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Erie Canal For Kids

 

NAVIGATION

 
13 Colonies
French and Indian War
Colonial Territory
Louisiana Purchase
Lewis and Clark
Adams-Onis Treaty
Erie Canal
Indian Wars/Removal
Texas Independence
Manifest Destiny
Mexican-American War
Gold Rush!
Westward Trails
Oregon Territory
Alaska Purchase
49th Parallel
Gadsden Purchase
Annexation of Hawaii
 

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Erie Canal

During the early 1800’s, the new United States of America began to develop plans to build a waterway to transport goods from the Atlantic Ocean to the Great Lakes region through the imposing Appalachian Mountains. Prior to construction of the Erie Canal, the transportation of goods to the western states was cumbersome and very expensive.

In 1816, a plan was formulated to make the Erie Canal. The canal would link the major port of New York City to the Hudson River near Troy, New York. From Troy, the canal would then link the Hudson River to western cities in New York such as Rome, Syracuse, Rochester and Buffalo. From Buffalo, on Lake Erie, goods could be transported to the canal from the western Great Lakes. Hence, goods could be shipped from anywhere in the Great Lakes to major urban centers such as New York City. Although the plan was rejected by president James Monroe, the New York State Legislature approved the plan and planned to pay for the canal by charging tolls for those who used it. Governor DeWitt Clinton was a major proponent of the plan.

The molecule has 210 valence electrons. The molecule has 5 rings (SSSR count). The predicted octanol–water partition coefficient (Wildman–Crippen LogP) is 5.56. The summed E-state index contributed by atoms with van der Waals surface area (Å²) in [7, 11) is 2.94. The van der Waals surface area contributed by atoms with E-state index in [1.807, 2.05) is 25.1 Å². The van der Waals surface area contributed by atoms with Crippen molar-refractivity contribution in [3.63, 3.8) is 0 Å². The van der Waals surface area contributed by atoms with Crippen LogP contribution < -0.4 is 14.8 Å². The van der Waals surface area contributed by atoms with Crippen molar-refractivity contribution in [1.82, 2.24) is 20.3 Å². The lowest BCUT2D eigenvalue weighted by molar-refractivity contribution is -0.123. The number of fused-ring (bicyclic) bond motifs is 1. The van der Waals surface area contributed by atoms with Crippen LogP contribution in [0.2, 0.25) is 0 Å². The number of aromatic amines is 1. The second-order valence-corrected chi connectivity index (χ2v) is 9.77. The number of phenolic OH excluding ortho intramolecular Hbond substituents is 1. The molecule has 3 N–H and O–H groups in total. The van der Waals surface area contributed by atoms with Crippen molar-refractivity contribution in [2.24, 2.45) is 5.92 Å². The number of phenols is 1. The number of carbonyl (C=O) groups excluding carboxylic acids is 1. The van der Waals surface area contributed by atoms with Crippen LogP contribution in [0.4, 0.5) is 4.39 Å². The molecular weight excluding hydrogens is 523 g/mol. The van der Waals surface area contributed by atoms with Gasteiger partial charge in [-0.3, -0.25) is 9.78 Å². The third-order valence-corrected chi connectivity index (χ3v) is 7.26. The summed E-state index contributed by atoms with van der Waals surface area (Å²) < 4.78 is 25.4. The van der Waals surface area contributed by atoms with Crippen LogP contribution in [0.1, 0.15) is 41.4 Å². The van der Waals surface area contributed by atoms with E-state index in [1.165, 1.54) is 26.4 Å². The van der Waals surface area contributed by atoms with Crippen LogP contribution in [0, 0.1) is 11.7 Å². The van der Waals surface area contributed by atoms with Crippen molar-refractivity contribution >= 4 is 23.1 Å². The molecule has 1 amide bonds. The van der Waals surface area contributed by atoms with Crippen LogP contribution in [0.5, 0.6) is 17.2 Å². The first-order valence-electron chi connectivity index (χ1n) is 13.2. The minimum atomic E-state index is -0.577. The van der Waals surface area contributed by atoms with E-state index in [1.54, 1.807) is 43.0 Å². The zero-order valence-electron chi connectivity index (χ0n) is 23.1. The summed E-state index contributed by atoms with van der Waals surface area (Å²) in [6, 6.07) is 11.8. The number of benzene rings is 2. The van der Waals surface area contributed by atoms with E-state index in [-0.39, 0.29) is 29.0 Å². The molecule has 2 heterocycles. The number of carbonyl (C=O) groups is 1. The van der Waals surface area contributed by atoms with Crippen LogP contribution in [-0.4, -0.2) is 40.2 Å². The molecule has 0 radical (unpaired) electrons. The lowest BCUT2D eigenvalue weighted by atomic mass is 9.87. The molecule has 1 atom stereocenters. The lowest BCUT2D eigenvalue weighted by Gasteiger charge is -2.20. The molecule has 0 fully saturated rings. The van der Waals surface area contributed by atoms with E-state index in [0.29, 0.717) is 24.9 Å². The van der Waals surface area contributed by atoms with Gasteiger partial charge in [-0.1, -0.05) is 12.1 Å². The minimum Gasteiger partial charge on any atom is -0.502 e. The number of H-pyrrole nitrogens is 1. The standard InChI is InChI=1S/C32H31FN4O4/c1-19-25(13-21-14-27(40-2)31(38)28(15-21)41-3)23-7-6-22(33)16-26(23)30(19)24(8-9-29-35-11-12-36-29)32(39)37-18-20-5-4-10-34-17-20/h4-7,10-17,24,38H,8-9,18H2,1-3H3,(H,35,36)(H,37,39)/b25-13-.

The canal took over seven years to complete. Laborers had to literally dig the massive canal with simple shovels through mountainous areas. Farmers who lived along the canal often contracted workers to build portions of the canal through their land. Many foreign immigrants were paid well to help build the canal. The 363 mile-long, 40 foot wide Erie Canal was completed on October 25, 1825.

The Erie Canal revolutionized life for many in America. Not only did its construction result in drastic differences in shipping costs, but it prompted huge population growths in the Great Lakes region. People began to move closer to large cities because goods could easily be transported via the Erie Canal to urban areas, and goods could also be shipped west from the cities. The $7,000,000 cost of the canal was quickly covered by tolls. Tolls were eliminated soon after the cost of the canal was reclaimed.

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